The process of creating sculpture is both reflective and compulsive, for Beatrice. Stroking, pressing, squeezing, scraping, shaving, hacking, slapping the form into shape, the completed sculpture contains, condenses and transforms the feelings that went into its creation, and holds them in one cohesive object.
For her, beauty is simplicity, clarity, concentration and a degree of abstraction. It must extend beyond decorative prettiness. Beauty is able to hold contradictions, tensions and ambivalence - it is a balance kept despite conflict.
She is fascinated by "strong form". With both figurative and abstract sculptures, she searches for a sense of fullness contrasted with negative shapes; sharp angles between surfaces juxtaposed with smoothness.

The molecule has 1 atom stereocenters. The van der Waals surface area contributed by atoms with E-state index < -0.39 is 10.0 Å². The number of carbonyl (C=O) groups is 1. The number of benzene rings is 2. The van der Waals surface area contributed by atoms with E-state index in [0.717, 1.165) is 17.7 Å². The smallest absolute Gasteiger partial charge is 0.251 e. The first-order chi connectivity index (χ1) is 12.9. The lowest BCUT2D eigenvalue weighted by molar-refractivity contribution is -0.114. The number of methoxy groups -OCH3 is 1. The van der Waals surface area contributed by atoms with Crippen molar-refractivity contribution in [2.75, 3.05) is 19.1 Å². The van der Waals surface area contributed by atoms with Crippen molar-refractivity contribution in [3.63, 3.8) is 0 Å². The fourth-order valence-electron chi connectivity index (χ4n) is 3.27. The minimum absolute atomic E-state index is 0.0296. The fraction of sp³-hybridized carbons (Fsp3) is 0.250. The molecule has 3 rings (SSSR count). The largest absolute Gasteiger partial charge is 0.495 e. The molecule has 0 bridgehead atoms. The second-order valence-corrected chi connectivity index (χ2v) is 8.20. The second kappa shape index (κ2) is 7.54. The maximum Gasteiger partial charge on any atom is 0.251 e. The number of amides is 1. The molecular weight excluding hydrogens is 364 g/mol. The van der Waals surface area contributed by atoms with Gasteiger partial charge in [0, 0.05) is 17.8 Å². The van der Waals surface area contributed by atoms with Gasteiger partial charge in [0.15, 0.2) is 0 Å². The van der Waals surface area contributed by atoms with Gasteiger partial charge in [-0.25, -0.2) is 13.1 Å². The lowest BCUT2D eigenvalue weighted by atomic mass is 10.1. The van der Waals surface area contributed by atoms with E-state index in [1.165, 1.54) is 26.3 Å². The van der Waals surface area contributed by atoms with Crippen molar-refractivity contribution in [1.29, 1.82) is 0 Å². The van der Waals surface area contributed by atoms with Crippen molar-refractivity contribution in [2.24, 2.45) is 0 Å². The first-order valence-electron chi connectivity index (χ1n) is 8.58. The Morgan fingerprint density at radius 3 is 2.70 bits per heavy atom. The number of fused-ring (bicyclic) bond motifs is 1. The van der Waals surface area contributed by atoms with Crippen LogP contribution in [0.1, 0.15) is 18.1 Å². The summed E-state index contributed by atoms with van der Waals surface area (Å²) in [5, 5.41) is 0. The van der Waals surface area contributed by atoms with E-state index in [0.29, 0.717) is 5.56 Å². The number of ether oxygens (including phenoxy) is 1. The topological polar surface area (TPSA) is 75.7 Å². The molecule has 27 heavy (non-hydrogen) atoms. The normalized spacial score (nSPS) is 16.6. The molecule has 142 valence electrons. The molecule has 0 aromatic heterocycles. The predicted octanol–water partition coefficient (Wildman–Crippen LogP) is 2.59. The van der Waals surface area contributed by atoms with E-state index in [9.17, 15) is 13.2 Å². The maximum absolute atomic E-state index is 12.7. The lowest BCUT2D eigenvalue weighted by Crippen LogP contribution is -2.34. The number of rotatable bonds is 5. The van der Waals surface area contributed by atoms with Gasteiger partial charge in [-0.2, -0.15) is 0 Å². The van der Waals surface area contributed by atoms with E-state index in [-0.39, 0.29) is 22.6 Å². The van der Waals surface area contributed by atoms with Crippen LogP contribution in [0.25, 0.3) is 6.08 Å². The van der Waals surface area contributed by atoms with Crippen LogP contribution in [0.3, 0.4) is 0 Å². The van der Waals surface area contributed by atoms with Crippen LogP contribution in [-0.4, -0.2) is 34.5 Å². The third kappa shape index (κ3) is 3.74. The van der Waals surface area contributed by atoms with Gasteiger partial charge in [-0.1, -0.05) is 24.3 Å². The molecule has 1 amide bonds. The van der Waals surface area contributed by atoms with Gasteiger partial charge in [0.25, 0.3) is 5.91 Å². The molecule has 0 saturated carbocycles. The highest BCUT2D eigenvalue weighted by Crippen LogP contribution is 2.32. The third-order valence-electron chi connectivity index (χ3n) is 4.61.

Influenced by C.G. Jung's ideas of archetypes and by childhood memories of Sunday visits to a Catholic church filled with Baroque carvings, Beatrice's work reconnects with the sculptural tradition seen in places of worship. She creates spiritually potent images for secular contexts, exploring themes around the interface of mythology, psychology and spirituality that have a universal resonance.
As such, her work is engaging and contemplative. She hopes that people find their own feelings, experiences and preoccupations reflected in it and that through this empathetic connection derive some healing.
Racer Man 2
Woman Arms Apart
Coming Together, Moving Apart